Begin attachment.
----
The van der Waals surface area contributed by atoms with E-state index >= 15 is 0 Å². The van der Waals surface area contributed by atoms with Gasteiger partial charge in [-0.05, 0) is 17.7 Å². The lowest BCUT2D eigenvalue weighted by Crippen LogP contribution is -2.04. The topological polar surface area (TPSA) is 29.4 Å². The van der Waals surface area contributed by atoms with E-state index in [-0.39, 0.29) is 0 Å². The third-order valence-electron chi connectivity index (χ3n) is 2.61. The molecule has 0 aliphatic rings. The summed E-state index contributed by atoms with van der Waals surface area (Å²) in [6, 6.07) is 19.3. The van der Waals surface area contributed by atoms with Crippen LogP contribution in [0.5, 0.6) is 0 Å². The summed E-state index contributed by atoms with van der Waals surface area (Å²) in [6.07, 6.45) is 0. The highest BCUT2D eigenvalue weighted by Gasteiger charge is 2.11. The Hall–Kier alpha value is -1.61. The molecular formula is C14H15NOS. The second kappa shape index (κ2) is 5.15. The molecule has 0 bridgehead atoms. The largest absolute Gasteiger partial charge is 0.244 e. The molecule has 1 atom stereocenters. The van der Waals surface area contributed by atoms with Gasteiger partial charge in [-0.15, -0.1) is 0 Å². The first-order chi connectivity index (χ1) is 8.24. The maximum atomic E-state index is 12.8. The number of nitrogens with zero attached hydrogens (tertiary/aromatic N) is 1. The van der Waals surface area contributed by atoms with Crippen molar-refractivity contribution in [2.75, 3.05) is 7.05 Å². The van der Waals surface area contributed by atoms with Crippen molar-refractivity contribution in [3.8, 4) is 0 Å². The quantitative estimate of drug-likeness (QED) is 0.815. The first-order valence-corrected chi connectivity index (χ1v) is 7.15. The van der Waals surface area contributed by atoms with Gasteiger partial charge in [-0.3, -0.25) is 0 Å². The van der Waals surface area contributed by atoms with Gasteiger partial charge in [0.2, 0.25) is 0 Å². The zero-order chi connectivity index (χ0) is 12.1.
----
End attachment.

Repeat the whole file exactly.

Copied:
The van der Waals surface area contributed by atoms with E-state index >= 15 is 0 Å². The van der Waals surface area contributed by atoms with Gasteiger partial charge in [-0.05, 0) is 17.7 Å². The lowest BCUT2D eigenvalue weighted by Crippen LogP contribution is -2.04. The topological polar surface area (TPSA) is 29.4 Å². The van der Waals surface area contributed by atoms with E-state index in [-0.39, 0.29) is 0 Å². The third-order valence-electron chi connectivity index (χ3n) is 2.61. The molecule has 0 aliphatic rings. The summed E-state index contributed by atoms with van der Waals surface area (Å²) in [6, 6.07) is 19.3. The van der Waals surface area contributed by atoms with Crippen LogP contribution in [0.5, 0.6) is 0 Å². The summed E-state index contributed by atoms with van der Waals surface area (Å²) in [6.07, 6.45) is 0. The highest BCUT2D eigenvalue weighted by Gasteiger charge is 2.11. The Hall–Kier alpha value is -1.61. The molecular formula is C14H15NOS. The second kappa shape index (κ2) is 5.15. The molecule has 0 bridgehead atoms. The largest absolute Gasteiger partial charge is 0.244 e. The molecule has 1 atom stereocenters. The van der Waals surface area contributed by atoms with Gasteiger partial charge in [-0.15, -0.1) is 0 Å². The first-order chi connectivity index (χ1) is 8.24. The maximum atomic E-state index is 12.8. The number of nitrogens with zero attached hydrogens (tertiary/aromatic N) is 1. The van der Waals surface area contributed by atoms with Crippen molar-refractivity contribution in [2.75, 3.05) is 7.05 Å². The van der Waals surface area contributed by atoms with Crippen molar-refractivity contribution in [3.8, 4) is 0 Å². The quantitative estimate of drug-likeness (QED) is 0.815. The first-order valence-corrected chi connectivity index (χ1v) is 7.15. The van der Waals surface area contributed by atoms with Gasteiger partial charge in [-0.3, -0.25) is 0 Å². The van der Waals surface area contributed by atoms with Gasteiger partial charge in [0.2, 0.25) is 0 Å². The zero-order chi connectivity index (χ0) is 12.1.